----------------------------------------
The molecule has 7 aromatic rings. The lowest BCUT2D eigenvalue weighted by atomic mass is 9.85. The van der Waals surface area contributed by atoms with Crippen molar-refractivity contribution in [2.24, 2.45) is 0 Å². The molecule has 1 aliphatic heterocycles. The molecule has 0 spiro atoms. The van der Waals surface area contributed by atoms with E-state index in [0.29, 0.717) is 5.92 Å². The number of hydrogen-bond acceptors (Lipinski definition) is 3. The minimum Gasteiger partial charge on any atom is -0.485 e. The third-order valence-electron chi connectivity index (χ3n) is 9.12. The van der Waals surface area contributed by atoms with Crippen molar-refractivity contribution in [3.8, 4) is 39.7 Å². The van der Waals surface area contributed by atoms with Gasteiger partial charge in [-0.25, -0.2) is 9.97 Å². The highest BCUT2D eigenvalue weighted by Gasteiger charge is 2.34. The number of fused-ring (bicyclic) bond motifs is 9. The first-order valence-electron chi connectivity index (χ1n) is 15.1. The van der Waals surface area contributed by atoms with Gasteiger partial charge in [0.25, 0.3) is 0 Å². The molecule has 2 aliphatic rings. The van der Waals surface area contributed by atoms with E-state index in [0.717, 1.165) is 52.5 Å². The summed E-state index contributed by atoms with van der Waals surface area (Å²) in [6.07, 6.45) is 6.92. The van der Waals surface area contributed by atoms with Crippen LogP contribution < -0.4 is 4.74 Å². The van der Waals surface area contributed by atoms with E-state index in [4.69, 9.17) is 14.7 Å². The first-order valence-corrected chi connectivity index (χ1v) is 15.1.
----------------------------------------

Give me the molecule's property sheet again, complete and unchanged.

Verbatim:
The molecule has 7 aromatic rings. The lowest BCUT2D eigenvalue weighted by atomic mass is 9.85. The van der Waals surface area contributed by atoms with Crippen molar-refractivity contribution in [2.24, 2.45) is 0 Å². The molecule has 1 aliphatic heterocycles. The molecule has 0 spiro atoms. The van der Waals surface area contributed by atoms with E-state index in [0.29, 0.717) is 5.92 Å². The number of hydrogen-bond acceptors (Lipinski definition) is 3. The minimum Gasteiger partial charge on any atom is -0.485 e. The third-order valence-electron chi connectivity index (χ3n) is 9.12. The van der Waals surface area contributed by atoms with Crippen molar-refractivity contribution in [3.8, 4) is 39.7 Å². The van der Waals surface area contributed by atoms with Gasteiger partial charge in [-0.25, -0.2) is 9.97 Å². The highest BCUT2D eigenvalue weighted by Gasteiger charge is 2.34. The number of fused-ring (bicyclic) bond motifs is 9. The first-order valence-electron chi connectivity index (χ1n) is 15.1. The van der Waals surface area contributed by atoms with Gasteiger partial charge in [0.25, 0.3) is 0 Å². The molecule has 2 aliphatic rings. The van der Waals surface area contributed by atoms with E-state index in [0.717, 1.165) is 52.5 Å². The summed E-state index contributed by atoms with van der Waals surface area (Å²) in [6.07, 6.45) is 6.92. The van der Waals surface area contributed by atoms with Crippen LogP contribution < -0.4 is 4.74 Å². The van der Waals surface area contributed by atoms with E-state index in [4.69, 9.17) is 14.7 Å². The first-order valence-corrected chi connectivity index (χ1v) is 15.1.